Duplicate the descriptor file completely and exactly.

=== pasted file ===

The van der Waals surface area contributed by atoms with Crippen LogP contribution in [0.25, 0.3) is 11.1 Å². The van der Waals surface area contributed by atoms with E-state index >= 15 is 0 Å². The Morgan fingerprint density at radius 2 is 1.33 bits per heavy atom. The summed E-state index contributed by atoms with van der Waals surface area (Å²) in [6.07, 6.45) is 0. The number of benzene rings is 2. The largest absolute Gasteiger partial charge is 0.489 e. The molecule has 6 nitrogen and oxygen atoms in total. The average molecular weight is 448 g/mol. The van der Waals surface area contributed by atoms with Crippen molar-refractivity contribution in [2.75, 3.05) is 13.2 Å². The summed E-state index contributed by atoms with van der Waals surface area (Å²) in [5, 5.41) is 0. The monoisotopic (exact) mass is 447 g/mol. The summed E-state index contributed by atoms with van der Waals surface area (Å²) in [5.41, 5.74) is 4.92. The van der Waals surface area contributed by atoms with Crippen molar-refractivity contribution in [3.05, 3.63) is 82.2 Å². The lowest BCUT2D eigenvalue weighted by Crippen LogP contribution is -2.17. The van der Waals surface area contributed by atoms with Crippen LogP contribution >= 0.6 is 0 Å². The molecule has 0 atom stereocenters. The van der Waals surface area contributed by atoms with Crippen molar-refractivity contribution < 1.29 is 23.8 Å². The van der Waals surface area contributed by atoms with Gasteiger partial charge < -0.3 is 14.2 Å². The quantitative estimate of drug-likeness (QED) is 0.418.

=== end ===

The van der Waals surface area contributed by atoms with Crippen LogP contribution in [0.25, 0.3) is 11.1 Å². The van der Waals surface area contributed by atoms with E-state index >= 15 is 0 Å². The Morgan fingerprint density at radius 2 is 1.33 bits per heavy atom. The summed E-state index contributed by atoms with van der Waals surface area (Å²) in [6.07, 6.45) is 0. The number of benzene rings is 2. The largest absolute Gasteiger partial charge is 0.489 e. The molecule has 6 nitrogen and oxygen atoms in total. The average molecular weight is 448 g/mol. The van der Waals surface area contributed by atoms with Crippen molar-refractivity contribution in [2.75, 3.05) is 13.2 Å². The summed E-state index contributed by atoms with van der Waals surface area (Å²) in [5, 5.41) is 0. The monoisotopic (exact) mass is 447 g/mol. The summed E-state index contributed by atoms with van der Waals surface area (Å²) in [5.41, 5.74) is 4.92. The van der Waals surface area contributed by atoms with Crippen molar-refractivity contribution in [3.05, 3.63) is 82.2 Å². The lowest BCUT2D eigenvalue weighted by Crippen LogP contribution is -2.17. The van der Waals surface area contributed by atoms with Crippen LogP contribution >= 0.6 is 0 Å². The molecule has 0 atom stereocenters. The van der Waals surface area contributed by atoms with Crippen molar-refractivity contribution < 1.29 is 23.8 Å². The van der Waals surface area contributed by atoms with Gasteiger partial charge < -0.3 is 14.2 Å². The quantitative estimate of drug-likeness (QED) is 0.418.